3
$\begingroup$

I have a known matrix, $H$ of size $U\times B$. The optimization variable is $D$ of same size, which is binary

Now I have $$S_u=\frac{\sum\limits_{b=1}^{B} D_{u,b}H_{u,b}}{\sum\limits_{b=1}^{B}H_{u,b}-\sum\limits_{b=1}^{B} D_{u,b}H_{u,b}},\quad \forall u\in\{1,\cdots, U\}$$ and I want to maximize $\sum\limits_{u=1}^US_u$.

UPDATE:

with $b_\min\le \sum_{b=1}^B D_{u,b}\le b_\max, \forall u$ and $\sum_{u=1}^{U}D_{u,b}\le u_\max, \forall b$

Can I perform some alternative formulation so that the function becomes convex, or any convex approximation?

EDIT:

The denominator is strictly non-negative. The first or positive part of the denominator denotes the case where $D_{u,b}=1, \forall b, b=1,\cdots, B$

Also, the elements in $H$ are non-negative.

$\endgroup$
6
  • $\begingroup$ Do you have any other constraints? If not, you can solve a separate problem for each $u$. $\endgroup$
    – RobPratt
    Nov 24 '20 at 2:07
  • $\begingroup$ For EDIT-2, you should not mix $\sum_u$ and $\forall u$. $\endgroup$
    – RobPratt
    Nov 24 '20 at 2:08
  • $\begingroup$ @RobPratt, yes, I have other constraints. The constraints are on $D$. Please see my update. $\endgroup$ Nov 24 '20 at 8:41
  • $\begingroup$ @RobPratt, how can I enforce the equality constraint? does it make much sense to add an equality constraint in optimization? $\endgroup$ Nov 25 '20 at 10:15
  • $\begingroup$ In your new denominator, you have $\sum_u$ when the ratio itself depends on $u$. Should the sum instead be over a dummy index $v$ or just omitted? $\endgroup$
    – RobPratt
    Nov 25 '20 at 14:07
6
$\begingroup$

You can reformulate exactly as a MILP problem by performing a Charnes-Cooper transformation and then a linearization of the resulting products of binary and continuous variables, as described in my answer here.

Because you have a sum of ratios here, introduce a new variable $T_u$ for each summand $S_u$. The idea is to multiply numerator and denominator by $T_u$ so that the denominator becomes 1. You want to maximize $$\sum_{u,b} D_{u,b} H_{u,b} T_u$$ subject to $$\sum_b H_{u,b} T_u - \sum_b D_{u,b} H_{u,b} T_u = 1$$ for each $u$. Now introduce $Y_{u,b} = T_u\cdot D_{u,b}$ to linearize both objective and constraint: $$\text{maximize $\sum_{u,b} H_{u,b} Y_{u,b}$ subject to $\sum_b H_{u,b} T_u - \sum_b H_{u,b} Y_{u,b}=1$}$$ Finally, linearize the relationship between $Y$ and $D$.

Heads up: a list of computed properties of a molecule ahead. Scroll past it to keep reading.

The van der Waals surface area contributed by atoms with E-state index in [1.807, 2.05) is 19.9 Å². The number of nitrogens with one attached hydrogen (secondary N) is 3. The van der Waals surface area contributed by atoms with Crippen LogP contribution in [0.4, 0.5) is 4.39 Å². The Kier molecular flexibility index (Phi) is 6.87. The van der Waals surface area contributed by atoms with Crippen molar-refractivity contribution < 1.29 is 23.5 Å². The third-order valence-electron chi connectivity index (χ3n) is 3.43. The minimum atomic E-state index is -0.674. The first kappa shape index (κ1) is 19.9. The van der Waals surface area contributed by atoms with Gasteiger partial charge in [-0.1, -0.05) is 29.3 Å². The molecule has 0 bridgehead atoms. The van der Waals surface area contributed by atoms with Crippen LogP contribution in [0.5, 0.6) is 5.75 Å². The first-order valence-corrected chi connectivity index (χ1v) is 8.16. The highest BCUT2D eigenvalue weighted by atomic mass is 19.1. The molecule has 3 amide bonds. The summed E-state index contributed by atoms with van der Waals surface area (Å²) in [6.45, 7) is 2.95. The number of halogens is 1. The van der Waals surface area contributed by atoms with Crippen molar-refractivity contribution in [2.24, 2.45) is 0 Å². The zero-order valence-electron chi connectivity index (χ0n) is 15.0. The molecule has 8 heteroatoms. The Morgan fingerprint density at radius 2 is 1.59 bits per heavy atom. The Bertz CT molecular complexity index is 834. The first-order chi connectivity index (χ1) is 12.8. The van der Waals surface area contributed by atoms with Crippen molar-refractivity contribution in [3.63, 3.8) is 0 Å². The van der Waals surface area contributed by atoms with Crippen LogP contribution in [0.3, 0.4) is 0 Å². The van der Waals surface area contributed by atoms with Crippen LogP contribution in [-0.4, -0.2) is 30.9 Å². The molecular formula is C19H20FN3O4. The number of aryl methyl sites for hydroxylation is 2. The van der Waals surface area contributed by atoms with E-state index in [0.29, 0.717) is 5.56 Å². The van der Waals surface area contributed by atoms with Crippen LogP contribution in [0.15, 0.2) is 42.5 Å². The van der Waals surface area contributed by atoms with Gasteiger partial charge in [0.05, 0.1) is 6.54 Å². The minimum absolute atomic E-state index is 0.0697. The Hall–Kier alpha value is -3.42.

For your new question in EDIT 2, first linearize $P_{u,b}D_{u,b}$ and then apply Charnes-Cooper.

$\endgroup$
9
  • $\begingroup$ Thanks for your answer. would you please elaborate a bit. That mean I should introduce additional variable! $\endgroup$ Nov 23 '20 at 14:02
  • 1
    $\begingroup$ Can you provide the details of how this is done when the objective is the sum of linear fractionals, as it is in this case? And of course, the transformation is dependent on the nonnegativty of the denominator, which the OP did not state.holds, so should be added as an assunption in the solution.. $\endgroup$ Nov 23 '20 at 14:07
  • $\begingroup$ @MarkL.Stone, I state that the denominator is nonnegative. Please see my edit. $\endgroup$ Nov 23 '20 at 14:28
  • 1
    $\begingroup$ @MarkL.Stone I added more detail. You just need a separate multiplier for each ratio. $\endgroup$
    – RobPratt
    Nov 23 '20 at 15:31
  • $\begingroup$ @RobPratt, thanks for your answer. I am now implementing it. In fact, I posted a simplified version of my problem. In my original problem, I have another variable, $P_{u,b}$. How can I deal with it? See my EDIT-2. $\endgroup$ Nov 24 '20 at 0:04

Your Answer

By clicking “Post Your Answer”, you agree to our terms of service, privacy policy and cookie policy

Not the answer you're looking for? Browse other questions tagged or ask your own question.